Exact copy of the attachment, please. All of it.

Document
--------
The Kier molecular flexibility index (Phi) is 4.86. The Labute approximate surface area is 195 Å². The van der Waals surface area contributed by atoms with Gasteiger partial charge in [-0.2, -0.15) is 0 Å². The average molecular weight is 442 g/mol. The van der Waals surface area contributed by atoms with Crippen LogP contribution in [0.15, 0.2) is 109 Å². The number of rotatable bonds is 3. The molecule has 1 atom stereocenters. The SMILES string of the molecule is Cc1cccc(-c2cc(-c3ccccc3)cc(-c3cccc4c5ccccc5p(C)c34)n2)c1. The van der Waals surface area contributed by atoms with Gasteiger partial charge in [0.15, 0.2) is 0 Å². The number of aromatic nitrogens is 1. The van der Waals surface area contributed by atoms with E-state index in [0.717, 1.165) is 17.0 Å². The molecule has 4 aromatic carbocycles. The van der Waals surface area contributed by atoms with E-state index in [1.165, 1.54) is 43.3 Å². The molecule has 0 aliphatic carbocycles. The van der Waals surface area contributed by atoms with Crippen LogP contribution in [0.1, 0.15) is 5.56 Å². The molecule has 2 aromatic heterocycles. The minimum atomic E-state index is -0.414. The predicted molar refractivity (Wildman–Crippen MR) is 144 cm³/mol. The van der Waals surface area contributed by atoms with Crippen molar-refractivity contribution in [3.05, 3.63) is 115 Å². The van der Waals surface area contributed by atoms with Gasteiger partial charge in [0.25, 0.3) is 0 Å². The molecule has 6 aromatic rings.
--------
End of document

The Kier molecular flexibility index (Phi) is 4.86. The Labute approximate surface area is 195 Å². The van der Waals surface area contributed by atoms with Gasteiger partial charge in [-0.2, -0.15) is 0 Å². The average molecular weight is 442 g/mol. The van der Waals surface area contributed by atoms with Crippen LogP contribution in [0.15, 0.2) is 109 Å². The number of rotatable bonds is 3. The molecule has 1 atom stereocenters. The SMILES string of the molecule is Cc1cccc(-c2cc(-c3ccccc3)cc(-c3cccc4c5ccccc5p(C)c34)n2)c1. The van der Waals surface area contributed by atoms with Gasteiger partial charge in [0.15, 0.2) is 0 Å². The number of aromatic nitrogens is 1. The van der Waals surface area contributed by atoms with E-state index in [0.717, 1.165) is 17.0 Å². The molecule has 4 aromatic carbocycles. The van der Waals surface area contributed by atoms with E-state index in [1.165, 1.54) is 43.3 Å². The molecule has 0 aliphatic carbocycles. The van der Waals surface area contributed by atoms with Crippen LogP contribution in [0.1, 0.15) is 5.56 Å². The molecule has 2 aromatic heterocycles. The minimum atomic E-state index is -0.414. The predicted molar refractivity (Wildman–Crippen MR) is 144 cm³/mol. The van der Waals surface area contributed by atoms with Crippen molar-refractivity contribution in [3.05, 3.63) is 115 Å². The van der Waals surface area contributed by atoms with Gasteiger partial charge in [0.25, 0.3) is 0 Å². The molecule has 6 aromatic rings.